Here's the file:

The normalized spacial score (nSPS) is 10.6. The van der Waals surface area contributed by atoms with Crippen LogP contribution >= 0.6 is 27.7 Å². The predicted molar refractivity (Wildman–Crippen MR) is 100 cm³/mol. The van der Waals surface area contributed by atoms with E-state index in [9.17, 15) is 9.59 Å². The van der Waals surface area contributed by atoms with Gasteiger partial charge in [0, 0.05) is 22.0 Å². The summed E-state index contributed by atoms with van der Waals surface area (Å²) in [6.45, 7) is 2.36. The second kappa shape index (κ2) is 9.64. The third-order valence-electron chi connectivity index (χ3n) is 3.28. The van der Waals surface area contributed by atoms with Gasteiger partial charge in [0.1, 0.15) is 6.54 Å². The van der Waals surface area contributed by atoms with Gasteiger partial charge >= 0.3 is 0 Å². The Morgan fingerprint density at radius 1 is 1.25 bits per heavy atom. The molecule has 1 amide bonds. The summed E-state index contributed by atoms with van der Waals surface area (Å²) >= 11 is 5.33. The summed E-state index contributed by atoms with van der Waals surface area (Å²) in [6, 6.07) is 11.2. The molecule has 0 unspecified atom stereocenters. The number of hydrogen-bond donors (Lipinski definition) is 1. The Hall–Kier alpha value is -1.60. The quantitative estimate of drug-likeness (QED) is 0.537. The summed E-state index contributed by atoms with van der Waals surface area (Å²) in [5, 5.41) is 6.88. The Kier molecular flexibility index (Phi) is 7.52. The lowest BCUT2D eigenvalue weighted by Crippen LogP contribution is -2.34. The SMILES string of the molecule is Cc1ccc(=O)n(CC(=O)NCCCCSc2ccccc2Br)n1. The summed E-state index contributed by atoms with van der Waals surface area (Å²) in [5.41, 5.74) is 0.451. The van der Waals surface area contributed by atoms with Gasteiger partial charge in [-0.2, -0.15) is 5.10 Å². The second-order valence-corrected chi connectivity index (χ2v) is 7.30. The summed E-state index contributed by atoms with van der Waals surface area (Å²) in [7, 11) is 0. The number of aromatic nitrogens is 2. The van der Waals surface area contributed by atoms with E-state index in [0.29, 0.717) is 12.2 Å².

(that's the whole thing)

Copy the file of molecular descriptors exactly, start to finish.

The normalized spacial score (nSPS) is 10.6. The van der Waals surface area contributed by atoms with Crippen LogP contribution >= 0.6 is 27.7 Å². The predicted molar refractivity (Wildman–Crippen MR) is 100 cm³/mol. The van der Waals surface area contributed by atoms with E-state index in [9.17, 15) is 9.59 Å². The van der Waals surface area contributed by atoms with Gasteiger partial charge in [0, 0.05) is 22.0 Å². The summed E-state index contributed by atoms with van der Waals surface area (Å²) in [6.45, 7) is 2.36. The second kappa shape index (κ2) is 9.64. The third-order valence-electron chi connectivity index (χ3n) is 3.28. The van der Waals surface area contributed by atoms with Gasteiger partial charge in [0.1, 0.15) is 6.54 Å². The van der Waals surface area contributed by atoms with Gasteiger partial charge >= 0.3 is 0 Å². The Morgan fingerprint density at radius 1 is 1.25 bits per heavy atom. The molecule has 1 amide bonds. The summed E-state index contributed by atoms with van der Waals surface area (Å²) >= 11 is 5.33. The summed E-state index contributed by atoms with van der Waals surface area (Å²) in [6, 6.07) is 11.2. The molecule has 0 unspecified atom stereocenters. The number of hydrogen-bond donors (Lipinski definition) is 1. The Hall–Kier alpha value is -1.60. The quantitative estimate of drug-likeness (QED) is 0.537. The summed E-state index contributed by atoms with van der Waals surface area (Å²) in [5, 5.41) is 6.88. The Kier molecular flexibility index (Phi) is 7.52. The lowest BCUT2D eigenvalue weighted by Crippen LogP contribution is -2.34. The SMILES string of the molecule is Cc1ccc(=O)n(CC(=O)NCCCCSc2ccccc2Br)n1. The summed E-state index contributed by atoms with van der Waals surface area (Å²) in [5.41, 5.74) is 0.451. The van der Waals surface area contributed by atoms with Gasteiger partial charge in [-0.2, -0.15) is 5.10 Å². The second-order valence-corrected chi connectivity index (χ2v) is 7.30. The summed E-state index contributed by atoms with van der Waals surface area (Å²) in [7, 11) is 0. The number of aromatic nitrogens is 2. The van der Waals surface area contributed by atoms with E-state index in [0.29, 0.717) is 12.2 Å².